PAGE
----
Sorafenib is a small molecule with activity against several TKs, including Raf-1, VEGF receptor (VEGFR) and platelet-derived growth factor receptor (PDGFR).23 A randomised discontinuation, placebo-controlled phase II study was conducted with sorafenib (400mg orally twice daily) in heavily pre-treated patients with advanced NSCLC (E2501).24 Preliminary results have been reported for 342 patients. After an eight-week induction phase, 107 patients with disease stabilisation were randomised to remain on sorafenib (n=51) or to take placebo (n=32). The median PFS after randomisation was longer with sorafenib than with placebo (3.6 versus two months, respectively; p=0.009). Major toxicities were manageable. The authors concluded that sorafenib demonstrated single-agent activity and clinical benefit in previously treated NSCLC patients. Meanwhile, a phase III trial evaluating sorafenib in patients with NSCLC was stopped early following a planned interim analysis. The phase III Evaluation of Sorafenib, Carboplatin and Paclitaxel Efficacy in NSCLC (ESCAPE) trial evaluated sorafenib in combination with CP in chemonaïve patients with advanced NSCLC.25 This multicentre, randomised, double-blind, placebo-controlled trial enrolled 926 patients. Safety events were generally more consistent than those previously reported. However, sorafenib-treated patients with squamous cell carcinoma had a greater mortality rate than those with non-squamous histology. Preliminary results showed a median survival of 10.7 months in the sorafenib arm versus 10.6 months in the placebo arm. The independent data monitoring committee concluded that the study would not meet its primary end-point of improved survival, and recommended termination of the study. An ongoing randomised phase III trial combining sorafenib with gemcitabine and cisplatin, Nexavar plus gemcitabine and cisplatin (NEXUS), which was originally investigating PFS in patients with all histology types, has now been amended to exclude patients with squamous histology.24

Vandetanib (ZD6474)

Vandetanib (ZD6474) is an inhibitor of VEGFR-2 and EGFR TK activity. It was also evaluated as the first-line treatment in 181 patients who were randomised to vandetanib alone, vandetanib plus CP, or placebo plus CP. No significant difference was found in PFS or OS between the chemotherapy alone and the chemotherapy–vandetanib arms. The vandetanib alone arm was terminated prematurely because of a low PFS. Vandetanib is currently the subject of phase III trials in advanced NSCLC.25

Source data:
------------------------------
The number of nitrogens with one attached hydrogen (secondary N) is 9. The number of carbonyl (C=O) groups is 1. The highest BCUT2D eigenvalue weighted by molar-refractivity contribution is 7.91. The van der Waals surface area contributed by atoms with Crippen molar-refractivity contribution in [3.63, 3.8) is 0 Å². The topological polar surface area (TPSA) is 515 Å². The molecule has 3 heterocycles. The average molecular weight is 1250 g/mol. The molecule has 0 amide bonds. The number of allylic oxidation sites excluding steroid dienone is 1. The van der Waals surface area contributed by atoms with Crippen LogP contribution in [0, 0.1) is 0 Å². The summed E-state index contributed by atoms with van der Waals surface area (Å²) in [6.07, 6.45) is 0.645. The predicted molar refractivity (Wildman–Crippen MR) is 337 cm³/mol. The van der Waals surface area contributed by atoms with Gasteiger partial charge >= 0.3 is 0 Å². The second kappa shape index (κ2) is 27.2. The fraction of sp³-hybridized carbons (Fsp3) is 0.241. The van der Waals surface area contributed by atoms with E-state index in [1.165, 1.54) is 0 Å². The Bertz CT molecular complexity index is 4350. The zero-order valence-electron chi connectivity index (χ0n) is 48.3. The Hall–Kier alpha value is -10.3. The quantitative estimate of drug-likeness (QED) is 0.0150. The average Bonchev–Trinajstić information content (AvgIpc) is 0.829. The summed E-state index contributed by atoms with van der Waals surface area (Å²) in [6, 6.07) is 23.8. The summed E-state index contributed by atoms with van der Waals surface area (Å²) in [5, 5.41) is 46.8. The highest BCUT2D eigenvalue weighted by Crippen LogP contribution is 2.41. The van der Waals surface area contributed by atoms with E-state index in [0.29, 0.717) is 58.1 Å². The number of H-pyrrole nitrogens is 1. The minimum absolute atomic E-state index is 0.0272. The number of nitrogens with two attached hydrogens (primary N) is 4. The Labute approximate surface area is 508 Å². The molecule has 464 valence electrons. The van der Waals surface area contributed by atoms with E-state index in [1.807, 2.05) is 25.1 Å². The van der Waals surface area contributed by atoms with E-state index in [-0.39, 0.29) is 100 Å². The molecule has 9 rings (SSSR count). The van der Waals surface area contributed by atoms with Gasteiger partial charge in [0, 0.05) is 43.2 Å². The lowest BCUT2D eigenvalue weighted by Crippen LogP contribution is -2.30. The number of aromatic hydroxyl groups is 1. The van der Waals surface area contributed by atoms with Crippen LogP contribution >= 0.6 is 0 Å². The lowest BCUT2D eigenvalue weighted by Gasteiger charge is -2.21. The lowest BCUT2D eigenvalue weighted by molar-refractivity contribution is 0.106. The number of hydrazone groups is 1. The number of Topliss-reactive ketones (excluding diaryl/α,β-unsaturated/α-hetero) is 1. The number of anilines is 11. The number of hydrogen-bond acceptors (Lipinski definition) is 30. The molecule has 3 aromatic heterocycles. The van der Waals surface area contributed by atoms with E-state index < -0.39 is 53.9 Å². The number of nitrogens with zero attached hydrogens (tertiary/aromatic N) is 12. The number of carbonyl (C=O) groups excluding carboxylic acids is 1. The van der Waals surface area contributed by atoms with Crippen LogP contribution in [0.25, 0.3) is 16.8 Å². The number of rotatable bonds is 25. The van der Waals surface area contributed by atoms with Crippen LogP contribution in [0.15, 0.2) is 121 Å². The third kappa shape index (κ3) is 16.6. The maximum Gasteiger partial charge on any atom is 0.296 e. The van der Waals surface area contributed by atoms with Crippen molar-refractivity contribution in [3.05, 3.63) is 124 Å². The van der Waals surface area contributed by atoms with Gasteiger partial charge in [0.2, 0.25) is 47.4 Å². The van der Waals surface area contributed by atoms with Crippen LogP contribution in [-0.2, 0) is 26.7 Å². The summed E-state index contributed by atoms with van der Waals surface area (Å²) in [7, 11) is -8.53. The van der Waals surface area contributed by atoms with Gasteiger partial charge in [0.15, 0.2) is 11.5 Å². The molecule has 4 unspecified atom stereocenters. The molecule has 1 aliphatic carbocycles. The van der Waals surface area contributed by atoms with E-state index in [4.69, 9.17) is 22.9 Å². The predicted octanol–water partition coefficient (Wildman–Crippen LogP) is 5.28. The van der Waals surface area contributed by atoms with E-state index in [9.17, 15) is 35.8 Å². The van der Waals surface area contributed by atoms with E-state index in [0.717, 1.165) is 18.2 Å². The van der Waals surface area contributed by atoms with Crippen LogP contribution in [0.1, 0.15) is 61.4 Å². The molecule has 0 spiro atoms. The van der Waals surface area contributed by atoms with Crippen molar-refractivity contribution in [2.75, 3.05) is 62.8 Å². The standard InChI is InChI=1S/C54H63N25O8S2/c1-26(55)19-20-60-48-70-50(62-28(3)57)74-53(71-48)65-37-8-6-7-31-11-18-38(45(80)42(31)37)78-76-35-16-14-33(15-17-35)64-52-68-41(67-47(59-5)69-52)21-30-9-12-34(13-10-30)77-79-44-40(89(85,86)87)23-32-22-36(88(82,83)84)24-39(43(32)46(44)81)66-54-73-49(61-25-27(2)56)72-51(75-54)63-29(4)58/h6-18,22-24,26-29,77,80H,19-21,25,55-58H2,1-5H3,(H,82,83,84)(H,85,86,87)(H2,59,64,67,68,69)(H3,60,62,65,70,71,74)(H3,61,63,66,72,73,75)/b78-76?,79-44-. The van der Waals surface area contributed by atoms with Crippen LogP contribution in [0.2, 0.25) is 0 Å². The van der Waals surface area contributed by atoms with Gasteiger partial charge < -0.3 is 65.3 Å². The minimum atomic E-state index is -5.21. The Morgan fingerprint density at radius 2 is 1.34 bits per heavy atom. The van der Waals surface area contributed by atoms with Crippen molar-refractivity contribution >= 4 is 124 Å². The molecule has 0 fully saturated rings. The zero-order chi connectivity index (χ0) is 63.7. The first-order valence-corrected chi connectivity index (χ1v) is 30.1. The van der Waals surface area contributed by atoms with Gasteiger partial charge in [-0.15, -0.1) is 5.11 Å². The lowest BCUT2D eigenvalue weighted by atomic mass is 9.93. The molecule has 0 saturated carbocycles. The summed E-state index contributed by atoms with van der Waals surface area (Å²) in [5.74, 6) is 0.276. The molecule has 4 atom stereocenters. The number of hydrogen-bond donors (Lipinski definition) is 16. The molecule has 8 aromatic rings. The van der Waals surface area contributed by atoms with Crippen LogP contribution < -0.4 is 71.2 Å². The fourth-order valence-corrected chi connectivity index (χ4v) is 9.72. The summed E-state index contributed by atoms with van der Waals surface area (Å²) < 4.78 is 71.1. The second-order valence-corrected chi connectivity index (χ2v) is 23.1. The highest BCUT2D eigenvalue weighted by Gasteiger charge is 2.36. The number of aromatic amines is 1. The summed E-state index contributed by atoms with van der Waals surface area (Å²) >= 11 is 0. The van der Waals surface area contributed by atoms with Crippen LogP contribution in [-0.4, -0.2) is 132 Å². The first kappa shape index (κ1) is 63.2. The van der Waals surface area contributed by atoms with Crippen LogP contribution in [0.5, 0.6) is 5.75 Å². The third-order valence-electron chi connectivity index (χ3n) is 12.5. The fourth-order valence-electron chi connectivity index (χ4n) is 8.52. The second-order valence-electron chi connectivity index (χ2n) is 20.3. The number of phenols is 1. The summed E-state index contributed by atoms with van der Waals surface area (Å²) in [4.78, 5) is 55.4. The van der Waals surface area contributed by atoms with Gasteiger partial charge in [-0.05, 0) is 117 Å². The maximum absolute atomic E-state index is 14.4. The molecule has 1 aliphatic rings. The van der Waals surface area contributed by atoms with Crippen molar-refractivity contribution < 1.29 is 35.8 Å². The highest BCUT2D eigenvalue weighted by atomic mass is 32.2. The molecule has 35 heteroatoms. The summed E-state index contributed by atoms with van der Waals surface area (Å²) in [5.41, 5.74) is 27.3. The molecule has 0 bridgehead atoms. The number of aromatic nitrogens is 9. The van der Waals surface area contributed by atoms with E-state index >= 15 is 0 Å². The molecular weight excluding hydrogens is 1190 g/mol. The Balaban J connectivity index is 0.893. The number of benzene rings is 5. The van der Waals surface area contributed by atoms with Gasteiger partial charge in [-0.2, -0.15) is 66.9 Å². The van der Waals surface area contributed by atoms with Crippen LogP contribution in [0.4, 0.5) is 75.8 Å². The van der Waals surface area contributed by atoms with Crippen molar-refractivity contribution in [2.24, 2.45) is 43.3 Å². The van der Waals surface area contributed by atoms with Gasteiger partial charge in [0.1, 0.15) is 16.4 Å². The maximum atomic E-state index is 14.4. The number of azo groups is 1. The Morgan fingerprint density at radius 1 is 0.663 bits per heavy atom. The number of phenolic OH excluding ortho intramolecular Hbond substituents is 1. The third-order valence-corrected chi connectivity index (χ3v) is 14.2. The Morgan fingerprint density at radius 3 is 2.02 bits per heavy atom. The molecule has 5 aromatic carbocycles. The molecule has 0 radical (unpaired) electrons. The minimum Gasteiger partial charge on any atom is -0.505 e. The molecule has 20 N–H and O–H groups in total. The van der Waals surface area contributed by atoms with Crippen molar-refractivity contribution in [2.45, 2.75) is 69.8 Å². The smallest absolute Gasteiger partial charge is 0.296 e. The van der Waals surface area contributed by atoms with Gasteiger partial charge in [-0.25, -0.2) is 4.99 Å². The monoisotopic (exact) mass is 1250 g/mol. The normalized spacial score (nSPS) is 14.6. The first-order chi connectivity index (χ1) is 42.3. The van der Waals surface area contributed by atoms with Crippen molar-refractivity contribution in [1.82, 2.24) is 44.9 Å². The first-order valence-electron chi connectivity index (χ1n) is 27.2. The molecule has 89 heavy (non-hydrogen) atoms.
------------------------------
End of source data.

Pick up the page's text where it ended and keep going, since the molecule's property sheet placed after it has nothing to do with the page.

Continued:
Cediranib (AZD2171)

Cediranib (AZD2171) is a highly potent and selective VEGF signalling inhibitor that targets VEGFR-1, -2, and -3. Encouraging antitumour activity was observed in a phase I trial of first-line cediranib plus CP in a patient with advanced NSCLC. A phase II/II trial (BR24) comparing CP with or without cediranib as the first-line treatment of advanced NSCLC was under way, but will not continue into phase III due to an imbalance in toxicity following the planned end of phase II efficacy and tolerability analysis by the study’s Data Safety Monitoring Committee.25

Sunitinib

Sunitinib is a multitargeted receptor TKI against VEGFR and PDGFR as well as several others. Initial phase II trials demonstrated single-agent activity of sunitinib in previously treated patients with advanced NSCLC. It is currently being evaluated in combination with a number of standard regimens commonly used in NSCLC, and also as maintenance monotherapy after first-line platinum-based treatment of advanced NSCLC.25

Conclusions

With the emergence of the novel targeted agents, incremental progress is being made in the treatment of advanced NSCLC. The addition of bevacizumab to platinum-based chemotherapy improved survival in a selected patient population of advanced NSCLC. Recently, cetuximab in combination with cisplatin/vinorelbine chemotherapy improved OS in both squamous and non-squamous histology of NSCLC. Ongoing trials will address whether EGFR-TKIs and other antiangiogenic agents will be valuable in the first-line treatment of advanced NSCLC. The identification of predictive markers would help discover how best to use these agents and in which setting they offer the most benefit for the treatment of advanced NSCLC.

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References